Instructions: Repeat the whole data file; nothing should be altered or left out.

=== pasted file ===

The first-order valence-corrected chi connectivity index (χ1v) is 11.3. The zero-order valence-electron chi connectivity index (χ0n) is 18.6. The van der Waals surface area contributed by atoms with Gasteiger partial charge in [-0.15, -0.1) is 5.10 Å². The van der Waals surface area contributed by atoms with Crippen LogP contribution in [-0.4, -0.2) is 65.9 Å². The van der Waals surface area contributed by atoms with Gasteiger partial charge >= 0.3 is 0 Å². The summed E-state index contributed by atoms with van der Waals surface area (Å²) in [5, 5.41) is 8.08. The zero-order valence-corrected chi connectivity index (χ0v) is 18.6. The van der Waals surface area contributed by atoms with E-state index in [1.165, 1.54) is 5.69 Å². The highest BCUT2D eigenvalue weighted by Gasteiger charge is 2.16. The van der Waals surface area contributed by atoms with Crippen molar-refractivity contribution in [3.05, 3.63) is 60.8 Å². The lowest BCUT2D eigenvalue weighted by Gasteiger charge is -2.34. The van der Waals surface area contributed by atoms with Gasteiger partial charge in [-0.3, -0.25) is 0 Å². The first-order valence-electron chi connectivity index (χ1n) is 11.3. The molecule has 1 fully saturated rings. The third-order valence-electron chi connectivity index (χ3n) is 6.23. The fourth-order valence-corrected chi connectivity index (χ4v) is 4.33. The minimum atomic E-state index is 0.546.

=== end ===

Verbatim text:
The first-order valence-corrected chi connectivity index (χ1v) is 11.3. The zero-order valence-electron chi connectivity index (χ0n) is 18.6. The van der Waals surface area contributed by atoms with Gasteiger partial charge in [-0.15, -0.1) is 5.10 Å². The van der Waals surface area contributed by atoms with Crippen LogP contribution in [-0.4, -0.2) is 65.9 Å². The van der Waals surface area contributed by atoms with Gasteiger partial charge >= 0.3 is 0 Å². The summed E-state index contributed by atoms with van der Waals surface area (Å²) in [5, 5.41) is 8.08. The zero-order valence-corrected chi connectivity index (χ0v) is 18.6. The van der Waals surface area contributed by atoms with E-state index in [1.165, 1.54) is 5.69 Å². The highest BCUT2D eigenvalue weighted by Gasteiger charge is 2.16. The van der Waals surface area contributed by atoms with Crippen molar-refractivity contribution in [3.05, 3.63) is 60.8 Å². The lowest BCUT2D eigenvalue weighted by Gasteiger charge is -2.34. The van der Waals surface area contributed by atoms with Gasteiger partial charge in [-0.3, -0.25) is 0 Å². The first-order valence-electron chi connectivity index (χ1n) is 11.3. The molecule has 1 fully saturated rings. The third-order valence-electron chi connectivity index (χ3n) is 6.23. The fourth-order valence-corrected chi connectivity index (χ4v) is 4.33. The minimum atomic E-state index is 0.546.